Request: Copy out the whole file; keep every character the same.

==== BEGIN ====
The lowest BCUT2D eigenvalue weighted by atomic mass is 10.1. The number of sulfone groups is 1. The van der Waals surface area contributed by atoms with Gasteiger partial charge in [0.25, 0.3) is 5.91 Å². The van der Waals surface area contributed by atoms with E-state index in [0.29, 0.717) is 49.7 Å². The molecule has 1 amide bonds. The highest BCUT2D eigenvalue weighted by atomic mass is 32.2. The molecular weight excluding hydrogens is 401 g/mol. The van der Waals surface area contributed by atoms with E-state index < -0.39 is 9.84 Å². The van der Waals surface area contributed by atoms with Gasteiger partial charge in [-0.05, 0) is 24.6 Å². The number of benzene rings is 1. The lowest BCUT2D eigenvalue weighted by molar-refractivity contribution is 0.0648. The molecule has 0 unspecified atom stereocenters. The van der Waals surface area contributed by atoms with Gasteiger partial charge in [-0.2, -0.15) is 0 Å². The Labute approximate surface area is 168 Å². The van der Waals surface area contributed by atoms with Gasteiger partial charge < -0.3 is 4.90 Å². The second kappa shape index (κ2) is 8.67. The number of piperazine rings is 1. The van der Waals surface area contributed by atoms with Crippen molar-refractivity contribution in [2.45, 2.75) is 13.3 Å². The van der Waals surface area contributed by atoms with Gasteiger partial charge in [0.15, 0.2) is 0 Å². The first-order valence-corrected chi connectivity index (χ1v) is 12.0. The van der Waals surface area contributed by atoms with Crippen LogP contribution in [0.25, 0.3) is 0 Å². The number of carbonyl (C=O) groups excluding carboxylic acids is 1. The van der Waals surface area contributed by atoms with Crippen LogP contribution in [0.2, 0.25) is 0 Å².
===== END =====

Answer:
The lowest BCUT2D eigenvalue weighted by atomic mass is 10.1. The number of sulfone groups is 1. The van der Waals surface area contributed by atoms with Gasteiger partial charge in [0.25, 0.3) is 5.91 Å². The van der Waals surface area contributed by atoms with E-state index in [0.29, 0.717) is 49.7 Å². The molecule has 1 amide bonds. The highest BCUT2D eigenvalue weighted by atomic mass is 32.2. The molecular weight excluding hydrogens is 401 g/mol. The van der Waals surface area contributed by atoms with E-state index < -0.39 is 9.84 Å². The van der Waals surface area contributed by atoms with Gasteiger partial charge in [-0.05, 0) is 24.6 Å². The number of benzene rings is 1. The lowest BCUT2D eigenvalue weighted by molar-refractivity contribution is 0.0648. The molecule has 0 unspecified atom stereocenters. The van der Waals surface area contributed by atoms with Gasteiger partial charge in [-0.2, -0.15) is 0 Å². The Labute approximate surface area is 168 Å². The van der Waals surface area contributed by atoms with Gasteiger partial charge < -0.3 is 4.90 Å². The second kappa shape index (κ2) is 8.67. The number of piperazine rings is 1. The van der Waals surface area contributed by atoms with Crippen molar-refractivity contribution in [2.45, 2.75) is 13.3 Å². The van der Waals surface area contributed by atoms with Gasteiger partial charge in [0.15, 0.2) is 0 Å². The first-order valence-corrected chi connectivity index (χ1v) is 12.0. The van der Waals surface area contributed by atoms with Crippen LogP contribution in [0.25, 0.3) is 0 Å². The number of carbonyl (C=O) groups excluding carboxylic acids is 1. The van der Waals surface area contributed by atoms with Crippen LogP contribution in [0.2, 0.25) is 0 Å².